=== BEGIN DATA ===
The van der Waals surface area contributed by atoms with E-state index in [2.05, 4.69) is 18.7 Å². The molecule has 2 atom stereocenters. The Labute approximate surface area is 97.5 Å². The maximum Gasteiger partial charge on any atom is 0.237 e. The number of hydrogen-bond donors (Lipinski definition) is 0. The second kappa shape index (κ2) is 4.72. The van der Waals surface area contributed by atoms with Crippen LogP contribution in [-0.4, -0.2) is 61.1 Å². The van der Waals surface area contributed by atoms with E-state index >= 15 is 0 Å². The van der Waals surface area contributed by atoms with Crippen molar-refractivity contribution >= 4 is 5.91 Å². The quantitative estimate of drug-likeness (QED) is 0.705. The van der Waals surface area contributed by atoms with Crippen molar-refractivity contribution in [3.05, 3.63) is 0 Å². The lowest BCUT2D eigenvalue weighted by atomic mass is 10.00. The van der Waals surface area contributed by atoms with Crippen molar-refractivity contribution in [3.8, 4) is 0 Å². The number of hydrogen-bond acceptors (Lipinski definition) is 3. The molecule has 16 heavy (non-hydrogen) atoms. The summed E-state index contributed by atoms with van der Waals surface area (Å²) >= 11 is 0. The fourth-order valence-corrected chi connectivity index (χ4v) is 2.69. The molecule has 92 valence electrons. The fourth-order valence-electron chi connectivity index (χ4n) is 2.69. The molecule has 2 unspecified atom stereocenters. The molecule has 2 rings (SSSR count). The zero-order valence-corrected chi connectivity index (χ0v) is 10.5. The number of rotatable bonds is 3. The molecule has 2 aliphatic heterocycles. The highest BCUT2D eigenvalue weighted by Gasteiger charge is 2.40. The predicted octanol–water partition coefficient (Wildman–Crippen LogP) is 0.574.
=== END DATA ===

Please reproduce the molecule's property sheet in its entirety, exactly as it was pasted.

The van der Waals surface area contributed by atoms with E-state index in [2.05, 4.69) is 18.7 Å². The molecule has 2 atom stereocenters. The Labute approximate surface area is 97.5 Å². The maximum Gasteiger partial charge on any atom is 0.237 e. The number of hydrogen-bond donors (Lipinski definition) is 0. The second kappa shape index (κ2) is 4.72. The van der Waals surface area contributed by atoms with Crippen LogP contribution in [-0.4, -0.2) is 61.1 Å². The van der Waals surface area contributed by atoms with E-state index >= 15 is 0 Å². The van der Waals surface area contributed by atoms with Crippen molar-refractivity contribution >= 4 is 5.91 Å². The quantitative estimate of drug-likeness (QED) is 0.705. The van der Waals surface area contributed by atoms with Crippen molar-refractivity contribution in [3.05, 3.63) is 0 Å². The lowest BCUT2D eigenvalue weighted by atomic mass is 10.00. The van der Waals surface area contributed by atoms with Crippen molar-refractivity contribution in [3.8, 4) is 0 Å². The number of hydrogen-bond acceptors (Lipinski definition) is 3. The molecule has 16 heavy (non-hydrogen) atoms. The summed E-state index contributed by atoms with van der Waals surface area (Å²) >= 11 is 0. The fourth-order valence-corrected chi connectivity index (χ4v) is 2.69. The molecule has 92 valence electrons. The fourth-order valence-electron chi connectivity index (χ4n) is 2.69. The molecule has 2 unspecified atom stereocenters. The molecule has 2 rings (SSSR count). The zero-order valence-corrected chi connectivity index (χ0v) is 10.5. The number of rotatable bonds is 3. The molecule has 2 aliphatic heterocycles. The highest BCUT2D eigenvalue weighted by Gasteiger charge is 2.40. The predicted octanol–water partition coefficient (Wildman–Crippen LogP) is 0.574.